New technology translates sign language into text
Scientists in Scotland, UK, are in the midst of creating a new type of technology which will translate sign language into text.
The Portable Sign Language Translator (PSLT) is the first device of its kind in the world and uses the camera on smartphones and tablets to translate hand movements.
The group, from the University of Aberdeen, are hoping it will revolutionise the way deaf people communicate, particularly with those who do not understand sign language.
Although the technology will benefit all those that are deaf or hard of hearing, it is mainly hoped it will improve the employment opportunities for the younger generation of deaf people.
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The PSLT translator works with a range of different sign languages, including British Sign Language (BSL) and Makaton.
People will be able to record what they are signing using a camera on a smartphone, tablet, netbook or laptop.
The PSLT software will then translate the signs into text which will display on the screen.
It was developed by a company called Technabling – a spinoff from the University of Aberdeen.
Commenting on the revolutionary device, the founder of Technabling, Dr Ernesto Compatangelo, said: “The user signs into a standard camera integrated into a laptop, netbook, smartphone or other portable device such as a tablet.
“Their signs are immediately translated into text which can be read by the person they are conversing with.
“The intent is to develop an application – an 'app' in smartphone terms – that is easily accessible and could be used on different devices.”
Compatangelo added: “One of the most innovative and exciting aspects of the technology is that it allows sign language users to actually develop their own signs for concepts and terms they need to have in their vocabulary, but they may not have been able to express easily when using BSL.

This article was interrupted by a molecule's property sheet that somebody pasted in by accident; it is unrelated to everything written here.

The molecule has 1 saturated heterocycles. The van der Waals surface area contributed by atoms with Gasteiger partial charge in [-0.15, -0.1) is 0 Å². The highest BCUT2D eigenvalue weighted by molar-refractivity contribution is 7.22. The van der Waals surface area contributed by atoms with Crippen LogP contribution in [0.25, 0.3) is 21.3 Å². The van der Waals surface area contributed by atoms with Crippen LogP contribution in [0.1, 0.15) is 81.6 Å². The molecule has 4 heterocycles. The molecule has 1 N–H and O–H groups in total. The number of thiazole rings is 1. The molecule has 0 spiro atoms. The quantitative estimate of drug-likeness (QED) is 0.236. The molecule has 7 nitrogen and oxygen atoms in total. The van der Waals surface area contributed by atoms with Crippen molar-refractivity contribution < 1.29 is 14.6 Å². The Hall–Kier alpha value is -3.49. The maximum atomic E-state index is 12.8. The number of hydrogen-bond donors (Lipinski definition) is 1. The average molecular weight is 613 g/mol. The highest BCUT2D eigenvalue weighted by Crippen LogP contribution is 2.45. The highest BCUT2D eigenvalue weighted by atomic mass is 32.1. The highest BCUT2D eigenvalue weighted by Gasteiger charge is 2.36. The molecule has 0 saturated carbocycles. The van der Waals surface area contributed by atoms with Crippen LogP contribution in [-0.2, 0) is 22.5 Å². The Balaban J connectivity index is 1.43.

“The technology has the potential to transform the lives of all sign language users.”
According to the scientists, a PSLT product could be available in the latter half of 2013.
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Skin Analytics wins NHSX award for AI skin cancer tool
An artificial intelligence-driven tool that identifies skin cancers has received an award from NHSX, the NHS England and Department of Health and Social Care's initiative to bring technology into the UK's national health system.
NHSX has granted the Artificial Intelligence in Health and Care Award to DERM, an AI solution that can identify 11 types of skin lesion.
Developed by Skin Analytics, DERM analyses images of skin lesions using algorithms. Within primary care, Skin Analytics will be used as an additional tool to help doctors with their decision making.
In secondary care, it enables AI telehealth hubs to support dermatologists with triage, directing patients to the right next step. This will help speed up diagnosis, and patients with benign skin lesions can be identified earlier, redirecting them away from dermatology departments that are at full capacity due to the COVID-19 backlog.
Cancer Research has called the impact of the pandemic on cancer services "devastating", with a 42% drop in the number of people starting cancer treatment after screening.
DERM is already in use at University Hospitals Birmingham and Mid and South Essex Health & Care Partnership, where it has led to a significant reduction in unnecessary referrals to hospital.
Now NHSX have granted it the Phase 4 AI in Health and Care Award, making DERM available to clinicians across the country. Overall this award makes £140 million available over four years to accelerate the use of artificial intelligence technologies which meet the aims of the NHS Long Term Plan.
Dr Lucy Thomas, Consultant Dermatologist at Chelsea & Westminster Hospital, said: “Skin Analytics’ receipt of this award is great news for the NHS and dermatology departments. It will allow us to gather real-world data to demonstrate the benefits of AI on patient pathways and workforce challenges.
"Like many services, dermatology has severe backlogs due to the COVID-19 pandemic. This award couldn't have come at a better time to aid recovery and give us more time with the patients most in need of our help.”